• Colleen Murray

My Irish Y-DNA project: breaking through brick walls

Irish research can be difficult, due to record loss or how the records were kept in the first place. When records fail us, sometimes DNA can come to the rescue. This is a case study from my own family, based on my father’s Y-DNA results and how we used them to rule out a hypothesized relationship in his family tree.


I have permission to use my dad’s results for these post, but the first names of everyone have been changed for their privacy.


I tested my dad’s Y-DNA back in 2014. For the next 5 years, he did not have another match to anyone with his surname. He matched several men with the King surname, which is an anglicized version of our surname, Conroy, so I wasn’t concerned. Dad just didn’t have any close matches at all yet. Fast forward to 2019, when Dad finally got a Y-111 match to Richard Conroy!


Richard matched dad at a genetic distance of 4, meaning that on 111 markers, Richard and dad matched on 107 of them, and did not match on 4. Richard is from Australia, and we weren’t sure how we were related, but in general, your matches with a lower genetic distance will usually be the closest related to you.


Richard’s immigrant ancestor was named David, and he was born about 1819 in either Mitchelstown, County Cork, or maybe County Tipperary, depending which record you consult.[1] David was married in New Orleans in 1850, and then he and his wife emigrated to Australia and had several children.[2] David’s death registration reported that his parents were Michael Conroy & Catherine Burnett.[3]


My dad’s immigrant ancestor was also named David, but born about 1791, and he came from Ballydeloughy, County Cork which isn’t far from Mitchelstown. He immigrated to Ontario, Canada in 1825 as part of the Peter Robinson Immigration project. (See my blog post “Have you been looking in the wrong place?” for research and citations). He had a son named David, born about 1819 who emigrated along with the rest of the family, however, we had no further records on him in Canada, so we weren’t certain what had become of him.



Research Question: Could Richard’s ancestor David, be David jr., the missing son of my ancestor David Conroy and his wife, Catherine Sullivan? The ages and birth locations certainly aligned, and several online family trees already reported this relationship as if it was fact, although we could find no corroborating documentary evidence supporting the conclusion.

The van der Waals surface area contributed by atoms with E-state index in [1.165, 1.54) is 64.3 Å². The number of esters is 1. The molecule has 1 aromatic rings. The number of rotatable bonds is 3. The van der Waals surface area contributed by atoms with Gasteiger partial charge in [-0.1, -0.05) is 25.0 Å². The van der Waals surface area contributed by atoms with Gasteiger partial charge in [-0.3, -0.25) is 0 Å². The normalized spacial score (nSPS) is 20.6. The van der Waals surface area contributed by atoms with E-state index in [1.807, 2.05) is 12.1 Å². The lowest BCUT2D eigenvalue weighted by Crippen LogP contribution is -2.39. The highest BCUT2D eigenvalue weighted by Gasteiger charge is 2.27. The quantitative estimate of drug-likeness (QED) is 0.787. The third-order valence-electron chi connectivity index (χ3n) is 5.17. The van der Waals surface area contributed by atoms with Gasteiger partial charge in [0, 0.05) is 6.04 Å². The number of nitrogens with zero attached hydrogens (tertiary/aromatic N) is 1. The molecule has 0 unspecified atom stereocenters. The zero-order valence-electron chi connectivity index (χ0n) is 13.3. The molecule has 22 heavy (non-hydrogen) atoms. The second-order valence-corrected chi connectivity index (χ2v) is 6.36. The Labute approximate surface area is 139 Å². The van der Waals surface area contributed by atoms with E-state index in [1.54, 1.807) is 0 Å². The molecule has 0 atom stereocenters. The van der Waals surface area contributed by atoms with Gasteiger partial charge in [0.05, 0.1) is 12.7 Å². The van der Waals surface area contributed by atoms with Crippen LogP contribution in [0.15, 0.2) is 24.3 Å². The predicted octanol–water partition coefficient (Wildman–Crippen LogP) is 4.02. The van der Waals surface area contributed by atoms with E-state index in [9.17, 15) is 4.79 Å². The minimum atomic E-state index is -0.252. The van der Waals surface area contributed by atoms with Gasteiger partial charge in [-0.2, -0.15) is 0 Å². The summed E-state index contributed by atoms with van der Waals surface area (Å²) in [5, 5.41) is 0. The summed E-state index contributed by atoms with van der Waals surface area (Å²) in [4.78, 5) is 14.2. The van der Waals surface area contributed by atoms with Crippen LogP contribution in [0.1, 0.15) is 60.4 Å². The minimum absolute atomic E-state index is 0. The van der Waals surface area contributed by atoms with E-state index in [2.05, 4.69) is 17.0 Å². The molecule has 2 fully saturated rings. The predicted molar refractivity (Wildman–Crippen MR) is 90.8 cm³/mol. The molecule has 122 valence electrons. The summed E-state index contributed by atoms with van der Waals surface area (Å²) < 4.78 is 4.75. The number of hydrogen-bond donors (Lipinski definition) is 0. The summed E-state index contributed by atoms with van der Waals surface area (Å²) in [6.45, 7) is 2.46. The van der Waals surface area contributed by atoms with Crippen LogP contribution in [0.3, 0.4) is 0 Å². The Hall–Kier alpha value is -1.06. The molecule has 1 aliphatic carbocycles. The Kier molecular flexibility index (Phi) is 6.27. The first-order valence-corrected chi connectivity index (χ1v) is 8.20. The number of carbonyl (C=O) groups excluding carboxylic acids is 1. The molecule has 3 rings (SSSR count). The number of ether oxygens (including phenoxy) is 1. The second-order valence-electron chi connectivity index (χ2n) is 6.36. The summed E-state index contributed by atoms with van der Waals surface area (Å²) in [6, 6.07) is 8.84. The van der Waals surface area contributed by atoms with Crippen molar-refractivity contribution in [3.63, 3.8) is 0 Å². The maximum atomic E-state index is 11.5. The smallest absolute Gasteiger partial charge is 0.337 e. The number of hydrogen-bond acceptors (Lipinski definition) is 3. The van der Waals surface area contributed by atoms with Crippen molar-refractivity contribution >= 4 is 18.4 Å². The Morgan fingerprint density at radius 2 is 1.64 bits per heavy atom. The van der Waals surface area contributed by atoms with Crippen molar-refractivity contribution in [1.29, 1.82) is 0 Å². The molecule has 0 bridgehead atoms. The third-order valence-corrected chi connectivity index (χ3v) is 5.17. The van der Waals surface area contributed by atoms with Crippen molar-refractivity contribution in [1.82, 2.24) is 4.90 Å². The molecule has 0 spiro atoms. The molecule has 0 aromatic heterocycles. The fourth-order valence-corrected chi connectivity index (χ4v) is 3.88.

Here is a diagram of the hypothesized relationship between Dad & Richard:


Work on the Paper Trail


I worked with Richard’s sister, Rachel, the Australian family genealogist. She had attempted to find the New Orleans marriage for her ancestor, but had not been successful. Australian David’s death registration, as described above, did not support our hypothesized relationship- it named totally different parents, although the mother’s first name was consistent. Since the son who was the informant on David’s death would have never met his Irish grandparents, and these sorts of errors are common, I did not feel that the paper trail entirely ruled out the possibility of our hypothesized relationship. Since Australian David reported a marriage in America, we at least knew he had immigrated to North America prior to going to Australia, so although it would mean a lot of travel for a young man in this time frame, it was not outside the realm of possibility that he had gone from Ireland, to Ontario, to New Orleans and then settled in Australia.


The Irish paper trail is not likely to help us further in our quest. The parish records in Ballydeloughy begin after my Conroys left Ireland, and we did not find any David Conroys baptized circa 1819 near Mitchelstown or in Tipperary.[4] Most probate records burned down in the 1922 Public Records office fire, and Irish censuses aren’t extant prior to 1901.


But could DNA step in where the paper trail had gone cold?


My dad and Richard had both done the FamilyTreeDNA “Family Finder” autosomal test, in addition to their Y-DNA tests. But they were not autosomal matches. Rachel and I had both tested at AncestryDNA, but do not match. Rachel and Richard checked their other autosomal matches at and none appeared to descend from my David Conroy & his wife Catherine Sullivan. Some of their matches descended from other Cork Conroys, but dad and I do not match these people. I tested my dad at AncestryDNA, but still we did not get a match to Rachel, nor the other people with Cork Conroys in their tree who match Rachel.


My dad would be a 4th Cousin to Rachel and Richard if our hypothesized relationship was correct, and there is no guarantee that you will match autosomally with someone who is more distant than your 2nd cousin, so the lack of an autosomal match didn’t rule out our hypothesis, but it certainly didn’t support it either.


So what next?


I decided that we needed more information. We both agreed to upgrade the Y-DNA tests to the Big Y-700, and I recruited two more known descendants of my David Conroy & Catherine Sullivan to test. These new testers “Joe” and “Ben” were 4th cousin and 3C1R (third cousin once removed) respectively to my dad, and 2C1R to each other.